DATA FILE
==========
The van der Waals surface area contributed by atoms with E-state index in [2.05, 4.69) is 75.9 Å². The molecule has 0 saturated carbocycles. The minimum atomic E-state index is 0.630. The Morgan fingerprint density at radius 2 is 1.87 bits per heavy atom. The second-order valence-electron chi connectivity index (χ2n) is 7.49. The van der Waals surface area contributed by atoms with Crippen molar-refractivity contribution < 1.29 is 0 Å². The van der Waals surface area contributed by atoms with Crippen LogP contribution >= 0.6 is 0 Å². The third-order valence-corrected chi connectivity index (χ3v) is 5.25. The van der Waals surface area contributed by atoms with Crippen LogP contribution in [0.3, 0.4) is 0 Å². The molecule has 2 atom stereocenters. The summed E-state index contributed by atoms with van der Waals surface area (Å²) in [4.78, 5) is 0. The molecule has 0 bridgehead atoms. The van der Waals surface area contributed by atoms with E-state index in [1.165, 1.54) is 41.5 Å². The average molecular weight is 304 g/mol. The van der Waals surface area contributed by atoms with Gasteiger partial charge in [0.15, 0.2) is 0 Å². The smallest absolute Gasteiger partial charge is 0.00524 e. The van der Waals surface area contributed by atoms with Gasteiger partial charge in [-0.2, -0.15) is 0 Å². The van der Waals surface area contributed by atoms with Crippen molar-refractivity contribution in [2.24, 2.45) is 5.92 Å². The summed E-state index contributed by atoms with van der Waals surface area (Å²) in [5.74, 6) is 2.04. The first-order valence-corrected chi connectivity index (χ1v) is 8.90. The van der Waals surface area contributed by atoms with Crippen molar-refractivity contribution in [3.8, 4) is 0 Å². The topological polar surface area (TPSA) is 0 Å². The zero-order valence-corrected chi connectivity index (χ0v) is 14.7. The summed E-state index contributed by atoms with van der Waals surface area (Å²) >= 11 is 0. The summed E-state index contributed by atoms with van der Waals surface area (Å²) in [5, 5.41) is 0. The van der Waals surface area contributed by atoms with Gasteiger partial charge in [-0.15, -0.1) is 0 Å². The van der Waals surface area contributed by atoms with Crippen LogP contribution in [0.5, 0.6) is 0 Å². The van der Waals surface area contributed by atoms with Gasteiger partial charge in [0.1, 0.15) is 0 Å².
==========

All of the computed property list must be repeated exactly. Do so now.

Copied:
The van der Waals surface area contributed by atoms with E-state index in [2.05, 4.69) is 75.9 Å². The molecule has 0 saturated carbocycles. The minimum atomic E-state index is 0.630. The Morgan fingerprint density at radius 2 is 1.87 bits per heavy atom. The second-order valence-electron chi connectivity index (χ2n) is 7.49. The van der Waals surface area contributed by atoms with Crippen molar-refractivity contribution < 1.29 is 0 Å². The van der Waals surface area contributed by atoms with Crippen LogP contribution >= 0.6 is 0 Å². The third-order valence-corrected chi connectivity index (χ3v) is 5.25. The van der Waals surface area contributed by atoms with Crippen LogP contribution in [0.3, 0.4) is 0 Å². The molecule has 2 atom stereocenters. The summed E-state index contributed by atoms with van der Waals surface area (Å²) in [4.78, 5) is 0. The molecule has 0 bridgehead atoms. The van der Waals surface area contributed by atoms with E-state index in [1.165, 1.54) is 41.5 Å². The average molecular weight is 304 g/mol. The van der Waals surface area contributed by atoms with Gasteiger partial charge in [0.15, 0.2) is 0 Å². The smallest absolute Gasteiger partial charge is 0.00524 e. The van der Waals surface area contributed by atoms with Gasteiger partial charge in [-0.2, -0.15) is 0 Å². The van der Waals surface area contributed by atoms with Crippen molar-refractivity contribution in [2.24, 2.45) is 5.92 Å². The summed E-state index contributed by atoms with van der Waals surface area (Å²) in [5.74, 6) is 2.04. The first-order valence-corrected chi connectivity index (χ1v) is 8.90. The van der Waals surface area contributed by atoms with Crippen molar-refractivity contribution in [3.8, 4) is 0 Å². The topological polar surface area (TPSA) is 0 Å². The zero-order valence-corrected chi connectivity index (χ0v) is 14.7. The summed E-state index contributed by atoms with van der Waals surface area (Å²) >= 11 is 0. The summed E-state index contributed by atoms with van der Waals surface area (Å²) in [5, 5.41) is 0. The van der Waals surface area contributed by atoms with Gasteiger partial charge in [-0.15, -0.1) is 0 Å². The van der Waals surface area contributed by atoms with Crippen LogP contribution in [0.5, 0.6) is 0 Å². The van der Waals surface area contributed by atoms with Gasteiger partial charge in [0.1, 0.15) is 0 Å².